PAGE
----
Dallas Museum of Art to Present Bequest of Impressionist and Modern Art From Greatest Benefactors in Museum’s History, Margaret and Eugene McDermott

McDermotts’ Final Legacy Enhances the Breadth and Quality
of Museum’s Leading Impressionist and Modern Collections

Dallas, TX – June 18, 2018 – The Dallas Museum of Art (DMA) presents an exhibition dedicated to the single largest benefactors in the Museum’s history, the late Margaret and Eugene McDermott, visionary patrons of the arts, education, and healthcare in Dallas. An Enduring Legacy: The Eugene and Margaret McDermott Collection of Impressionist and Modern Art displays their magnificent final bequest of 32 nineteenth- and early twentieth-century artworks, including masterworks by Claude Monet, Pierre-Auguste Renoir, Paul Cézanne, Edgar Degas, Edvard Munch, Pablo Picasso, Georges Braque, Georgia O’Keeffe, and Henry Moore, amongst many others. These significant gifts to benefit the DMA dramatically strengthen the international caliber of the Museum’s leading Impressionist and Modern Art collections, and join the already-staggering 3,100-plus works of art from around the world donated to the Museum by the McDermotts over six decades. They were bequeathed upon Mrs. McDermott’s death, which occurred on May 3 at the age of 106, and it was her wish that they be exhibited quickly for the public.

“Margaret and Eugene McDermott’s commitment to our institution was unwavering and their generosity unparalleled,” said Agustín Arteaga, the Eugene McDermott Director of the DMA. “Though the enormity of their contributions and impact cannot possibly be encapsulated in a single exhibition, An Enduring Legacy is a testament to their abiding devotion to the DMA and their passion for the arts and connoisseurship that has been key to shaping the Museum’s collections for over half a century. They are a shining example of the impact that dedicated philanthropists can make on an institution and on the social and cultural fabric of an entire city. This fantastic gift has made our Museum an extraordinary destination for impressionist and modern art.”

An Enduring Legacy represents the culminating gesture of a lifetime of generosity, and the immense impact of the McDermotts on developing the DMA into a leading arts institution of international stature. In addition to their development of the DMA’s collection, the McDermotts endowed numerous positions, including the Museum directorship, provided major capital support, funded educational programs such as a paid internship program for young museum professionals, and championed institutional change. Their creation of the Eugene and Margaret McDermott Art Fund furthered their support of the Museum’s active and ongoing program of acquisitions.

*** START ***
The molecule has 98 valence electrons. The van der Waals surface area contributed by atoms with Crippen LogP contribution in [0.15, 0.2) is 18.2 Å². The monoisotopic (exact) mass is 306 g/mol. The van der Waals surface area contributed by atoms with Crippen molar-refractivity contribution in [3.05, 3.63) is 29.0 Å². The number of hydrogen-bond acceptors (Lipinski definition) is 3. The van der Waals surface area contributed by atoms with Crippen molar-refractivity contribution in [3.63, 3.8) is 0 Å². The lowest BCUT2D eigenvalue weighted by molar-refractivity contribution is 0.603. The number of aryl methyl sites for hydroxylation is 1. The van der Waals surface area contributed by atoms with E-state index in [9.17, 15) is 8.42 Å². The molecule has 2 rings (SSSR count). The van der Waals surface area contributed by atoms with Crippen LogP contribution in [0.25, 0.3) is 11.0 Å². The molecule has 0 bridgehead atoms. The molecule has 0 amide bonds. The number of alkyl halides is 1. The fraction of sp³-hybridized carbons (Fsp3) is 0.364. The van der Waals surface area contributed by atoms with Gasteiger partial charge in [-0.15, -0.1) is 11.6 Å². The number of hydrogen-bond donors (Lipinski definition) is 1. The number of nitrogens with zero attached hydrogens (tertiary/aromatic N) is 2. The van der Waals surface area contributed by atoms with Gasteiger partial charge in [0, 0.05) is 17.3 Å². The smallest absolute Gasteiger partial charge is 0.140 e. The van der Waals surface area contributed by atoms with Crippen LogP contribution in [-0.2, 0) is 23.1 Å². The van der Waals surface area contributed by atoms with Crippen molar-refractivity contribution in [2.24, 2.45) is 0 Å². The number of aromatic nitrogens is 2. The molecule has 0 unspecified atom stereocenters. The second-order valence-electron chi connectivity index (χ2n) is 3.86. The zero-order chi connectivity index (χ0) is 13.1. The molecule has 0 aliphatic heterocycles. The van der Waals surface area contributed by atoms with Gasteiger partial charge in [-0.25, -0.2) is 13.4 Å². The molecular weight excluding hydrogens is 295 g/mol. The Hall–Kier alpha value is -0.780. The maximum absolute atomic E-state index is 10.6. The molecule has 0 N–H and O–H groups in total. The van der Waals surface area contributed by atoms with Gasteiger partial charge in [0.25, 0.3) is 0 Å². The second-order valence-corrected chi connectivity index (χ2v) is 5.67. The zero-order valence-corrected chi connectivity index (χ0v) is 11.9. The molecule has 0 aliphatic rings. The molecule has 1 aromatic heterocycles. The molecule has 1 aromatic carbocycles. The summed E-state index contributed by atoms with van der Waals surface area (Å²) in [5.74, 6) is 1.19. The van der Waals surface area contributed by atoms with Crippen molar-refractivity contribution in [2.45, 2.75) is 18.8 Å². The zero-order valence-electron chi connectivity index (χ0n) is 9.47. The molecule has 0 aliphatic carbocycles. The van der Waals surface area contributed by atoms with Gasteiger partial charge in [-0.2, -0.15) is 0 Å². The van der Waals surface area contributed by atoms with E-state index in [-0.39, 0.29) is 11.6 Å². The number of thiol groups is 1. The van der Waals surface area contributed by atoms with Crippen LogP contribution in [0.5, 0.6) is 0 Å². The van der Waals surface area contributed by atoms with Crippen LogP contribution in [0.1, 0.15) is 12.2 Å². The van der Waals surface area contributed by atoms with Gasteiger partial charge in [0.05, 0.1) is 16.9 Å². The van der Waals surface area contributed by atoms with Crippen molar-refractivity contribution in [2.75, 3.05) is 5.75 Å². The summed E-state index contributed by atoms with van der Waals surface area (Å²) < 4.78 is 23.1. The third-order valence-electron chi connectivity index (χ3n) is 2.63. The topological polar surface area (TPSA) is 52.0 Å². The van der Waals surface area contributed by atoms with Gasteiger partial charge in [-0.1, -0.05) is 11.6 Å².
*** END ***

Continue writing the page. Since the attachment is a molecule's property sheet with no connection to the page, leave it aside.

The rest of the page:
Since 1960 when they donated their first work to the Museum, the McDermotts’ passion for art and connoisseurship enabled them to establish a world-renowned personal collection, with 32 of these masterworks bequeathed to the McDermott Art Fund to benefit the DMA, where they joined three works previously gifted. An Enduring Legacy will feature these exemplary works by chief Impressionist and Modern artists, including:

  • Claude Monet’s The Water Lily Pond (Clouds), 1903, oil on canvas
  • Edvard Munch’s Thuringian Forest, 1904, oil on canvas
  • Paul Signac’s Mont Saint-Michel, Setting Sun, 1897, oil on canvas
  • Georges Braque’s Still Life with Guitar, 1936-1957, oil and sand on canvas
  • Edgar Degas’ Dancer with a Fan, c. 1879, pastel on paper

In addition to this staggering final gift to benefit the Museum, the McDermotts’ legacy of support for the development of the Museum’s collection continues with the Eugene and Margaret McDermott Art Fund, which the couple established in 1960. For sixty years, its resources have enabled the curators of the Dallas Museum of Art to build the Museum’s collections with objects of the highest quality and significance. Through the generosity of the McDermott Art Fund, the Museum acquired its first oil paintings by such important and impactful 19th- and 20th-century European masters as Henri Matisse, Yves Tanguy, Eugène Delacroix, Gustave Caillebotte, Ernst Ludwig Kirchner, and Paul Signac. These acquisitions transformed the Museum’s European collection, allowing it to explore the trajectory from Impressionism to early Modernism more fully in the galleries through truly spectacular examples of painting.

On view through February 10, 2019, An Enduring Legacy: The Eugene and Margaret McDermott Collection of Impressionist and Modern Art is curated by Nicole R. Myers, The Lillian and James H. Clark Curator of European Painting and Sculpture at the DMA and included in free general admission. The exhibition is accompanied by a fully illustrated publication titled Reflections, Margaret McDermott’s personal recollections and reflections about the art she and her husband collected and which are now bequeathed to the McDermott Art Fund to benefit the Museum.

Furthermore, over 400 works of art that entered the DMA collection through the generosity of the McDermotts will be on view on all four levels of the Museum. With the opening of the exhibition, each of these objects will be highlighted in the permanent collection galleries with a specially designed label.  

About Eugene and Margaret McDermott